AVB3, you hit the nail on the head - this really is like an anchor thread! Neither side of the argument is 100% correct. As always, it is a compromise. But structural strength doesn´t come into it.

We have had steel boats with timber lining and the wiring and chainplates were hidden from immediate view. It was a real pain to inspect the chainplates.

But they were steel so they were hermetic, no holes through the deck and had no leaks. However, doing deliveries to windward on some GRP boats with liner, we had leaks and the liner ensured that we couldn´t locate the origin of the leaks.

Now we have a GRP boat with ............... no liner. Bolts come through the deck and I am looking at them right now on the interior ceiling of the main cabin. Everything is visible and pretty much easy to access. It doesn´t look as beautiful as a liner.

Do you prefer functionality over aesthetics or vice versa? You want a liner to protect you from a leak, hide the origin of the leak and be beautiful or do you want easy access? Really, WHO CARES? There are more important things that you should be looking at on your future boat.
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Old 29-01-2012, 20:51   #22
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Re: Eliminating Boats with Liners - Advice

I think Tartans don't have liners..if that helps
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Old 29-01-2012, 21:10   #23
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Re: Eliminating Boats with Liners - Advice

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Originally Posted by RainDog View Post
Practical Sailor perpetuates this idea in their boat reviews. I think that is a powerful voice to keep the idea alive.

For example from their review for my boat they state: "We’ve never been keen on molded pan interiors because they tend to condense moisture, make access to parts of the hull difficult, make for a noisier boat, and severely limit customization"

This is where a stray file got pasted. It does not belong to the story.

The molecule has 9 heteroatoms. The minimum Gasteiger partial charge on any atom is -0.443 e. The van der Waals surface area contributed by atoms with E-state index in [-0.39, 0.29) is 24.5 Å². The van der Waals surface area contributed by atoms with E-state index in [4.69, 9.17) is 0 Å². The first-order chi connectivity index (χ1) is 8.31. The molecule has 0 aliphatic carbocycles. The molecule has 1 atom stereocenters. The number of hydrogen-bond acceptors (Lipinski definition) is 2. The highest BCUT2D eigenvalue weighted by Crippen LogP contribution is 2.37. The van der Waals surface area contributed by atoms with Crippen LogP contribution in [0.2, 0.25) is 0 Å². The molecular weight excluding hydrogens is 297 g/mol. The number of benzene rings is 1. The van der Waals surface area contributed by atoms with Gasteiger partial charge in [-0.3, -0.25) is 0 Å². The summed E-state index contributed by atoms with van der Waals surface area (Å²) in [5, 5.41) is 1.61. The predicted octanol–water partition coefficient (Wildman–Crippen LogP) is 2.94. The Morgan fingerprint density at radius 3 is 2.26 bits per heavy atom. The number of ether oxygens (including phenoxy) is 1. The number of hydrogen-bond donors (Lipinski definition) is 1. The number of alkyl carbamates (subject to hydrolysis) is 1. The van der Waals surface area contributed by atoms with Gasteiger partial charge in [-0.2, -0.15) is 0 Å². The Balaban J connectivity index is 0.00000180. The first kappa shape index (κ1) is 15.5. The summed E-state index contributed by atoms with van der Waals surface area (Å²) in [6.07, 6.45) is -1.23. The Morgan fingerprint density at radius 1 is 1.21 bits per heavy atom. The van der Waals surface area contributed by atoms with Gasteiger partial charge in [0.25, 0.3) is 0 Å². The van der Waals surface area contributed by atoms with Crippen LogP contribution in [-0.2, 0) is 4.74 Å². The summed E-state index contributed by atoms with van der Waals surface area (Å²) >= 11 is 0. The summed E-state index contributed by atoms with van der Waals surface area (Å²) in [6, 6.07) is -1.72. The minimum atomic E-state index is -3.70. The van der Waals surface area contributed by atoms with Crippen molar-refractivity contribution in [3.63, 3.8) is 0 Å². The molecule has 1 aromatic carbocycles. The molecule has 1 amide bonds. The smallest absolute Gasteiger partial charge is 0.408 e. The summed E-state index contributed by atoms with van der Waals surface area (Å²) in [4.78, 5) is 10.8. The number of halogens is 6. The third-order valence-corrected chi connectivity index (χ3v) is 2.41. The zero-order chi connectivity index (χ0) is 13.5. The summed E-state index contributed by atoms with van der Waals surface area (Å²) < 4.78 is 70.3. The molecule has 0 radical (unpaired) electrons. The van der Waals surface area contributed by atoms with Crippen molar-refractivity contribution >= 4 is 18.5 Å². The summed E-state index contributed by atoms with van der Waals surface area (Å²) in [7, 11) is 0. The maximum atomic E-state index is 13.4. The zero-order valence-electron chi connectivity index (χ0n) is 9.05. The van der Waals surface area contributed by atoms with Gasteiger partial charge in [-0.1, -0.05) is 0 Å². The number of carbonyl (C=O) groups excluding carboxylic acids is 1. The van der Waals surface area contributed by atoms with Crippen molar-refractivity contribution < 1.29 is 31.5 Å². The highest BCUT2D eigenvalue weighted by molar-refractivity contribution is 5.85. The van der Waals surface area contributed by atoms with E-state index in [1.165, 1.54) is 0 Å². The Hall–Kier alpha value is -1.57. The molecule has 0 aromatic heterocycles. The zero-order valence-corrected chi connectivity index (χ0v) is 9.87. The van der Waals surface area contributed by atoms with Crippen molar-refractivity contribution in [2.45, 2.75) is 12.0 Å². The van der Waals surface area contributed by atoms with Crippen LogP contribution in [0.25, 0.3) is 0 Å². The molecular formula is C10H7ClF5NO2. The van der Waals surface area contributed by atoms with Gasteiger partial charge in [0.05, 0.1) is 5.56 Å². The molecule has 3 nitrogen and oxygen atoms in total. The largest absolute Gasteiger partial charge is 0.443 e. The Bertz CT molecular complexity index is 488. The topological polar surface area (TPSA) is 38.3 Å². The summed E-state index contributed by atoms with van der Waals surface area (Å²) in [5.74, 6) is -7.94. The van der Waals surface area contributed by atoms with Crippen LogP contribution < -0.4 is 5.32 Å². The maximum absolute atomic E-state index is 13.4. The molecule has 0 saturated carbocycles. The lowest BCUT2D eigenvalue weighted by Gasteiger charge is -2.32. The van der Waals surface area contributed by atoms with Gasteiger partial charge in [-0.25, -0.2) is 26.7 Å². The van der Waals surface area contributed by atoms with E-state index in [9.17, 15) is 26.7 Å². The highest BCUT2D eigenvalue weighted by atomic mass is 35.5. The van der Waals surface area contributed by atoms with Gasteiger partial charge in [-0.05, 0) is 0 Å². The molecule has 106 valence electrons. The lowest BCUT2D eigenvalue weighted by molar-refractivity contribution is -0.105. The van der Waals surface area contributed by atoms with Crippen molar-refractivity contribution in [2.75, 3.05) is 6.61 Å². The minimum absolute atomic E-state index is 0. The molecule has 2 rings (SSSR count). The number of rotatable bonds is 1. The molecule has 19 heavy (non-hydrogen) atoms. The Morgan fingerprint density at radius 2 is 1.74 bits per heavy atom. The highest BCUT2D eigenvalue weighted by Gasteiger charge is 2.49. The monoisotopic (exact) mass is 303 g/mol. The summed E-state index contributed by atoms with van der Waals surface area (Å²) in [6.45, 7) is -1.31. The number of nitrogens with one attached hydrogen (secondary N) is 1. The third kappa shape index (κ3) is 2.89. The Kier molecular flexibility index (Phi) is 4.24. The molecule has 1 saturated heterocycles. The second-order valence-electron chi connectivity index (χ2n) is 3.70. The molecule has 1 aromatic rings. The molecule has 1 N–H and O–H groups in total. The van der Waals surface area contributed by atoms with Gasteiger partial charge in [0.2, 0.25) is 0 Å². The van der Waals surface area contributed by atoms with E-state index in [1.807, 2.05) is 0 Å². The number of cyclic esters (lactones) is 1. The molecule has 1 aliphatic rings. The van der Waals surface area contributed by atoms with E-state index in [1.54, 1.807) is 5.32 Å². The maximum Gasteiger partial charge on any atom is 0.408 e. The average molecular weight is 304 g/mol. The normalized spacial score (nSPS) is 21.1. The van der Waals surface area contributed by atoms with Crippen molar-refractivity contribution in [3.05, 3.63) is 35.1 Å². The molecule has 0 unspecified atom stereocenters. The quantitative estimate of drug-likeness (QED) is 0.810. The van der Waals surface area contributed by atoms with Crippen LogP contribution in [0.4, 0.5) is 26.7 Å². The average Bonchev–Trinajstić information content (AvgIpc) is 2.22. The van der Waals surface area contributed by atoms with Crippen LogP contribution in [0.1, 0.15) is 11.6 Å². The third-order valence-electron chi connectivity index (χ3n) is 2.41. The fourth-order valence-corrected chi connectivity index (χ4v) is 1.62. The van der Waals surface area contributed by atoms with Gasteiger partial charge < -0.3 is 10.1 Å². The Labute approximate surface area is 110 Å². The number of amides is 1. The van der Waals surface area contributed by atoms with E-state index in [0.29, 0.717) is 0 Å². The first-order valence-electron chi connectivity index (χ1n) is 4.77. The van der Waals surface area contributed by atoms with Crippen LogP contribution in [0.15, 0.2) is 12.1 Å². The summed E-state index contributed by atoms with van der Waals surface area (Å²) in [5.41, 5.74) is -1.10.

Another respected voice on the subject (John Neale of Mahina.com):

Quote:
Internal stiffening systems (grid floor systems, and/or full-length and transverse glass over foam (not wooden) stringers) contribute greatly to the stiffness and rigidity of a boat. If the interior woodwork is just glued or lightly attached to a hull liner pan or to the hull, it’s not uncommon to discover it breaking loose after a few thousand miles of ocean sailing. Access to hull and deck areas is generally restricted when fiberglass liners and pans are used in construction, making equipment installation and leak stopping difficult. From a manufacturing standpoint, hull liners are substantially less expensive than “stick-built” interiors, but you won’t find them on top-end ocean cruising designs. This is one of the reasons for the large price difference between high-volume mass-produced French and German yards and higher quality, lower production builders.
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Old 29-01-2012, 21:23   #24
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Re: Eliminating Boats with Liners - Advice

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I think Tartans don't have liners..if that helps
Mine does
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Old 29-01-2012, 21:29   #25
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Re: Eliminating Boats with Liners - Advice

I have had five sailboats without liners. I could always see where the bulkheads tab into the hull. I am old school. I want to have access to every inch of my hull when I sail offshore. Liners remove options that I want to have in an emergency. That doesn't mean liner boats are bad. It does mean they don't work for me.
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Old 29-01-2012, 21:33   #26
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Re: Eliminating Boats with Liners - Advice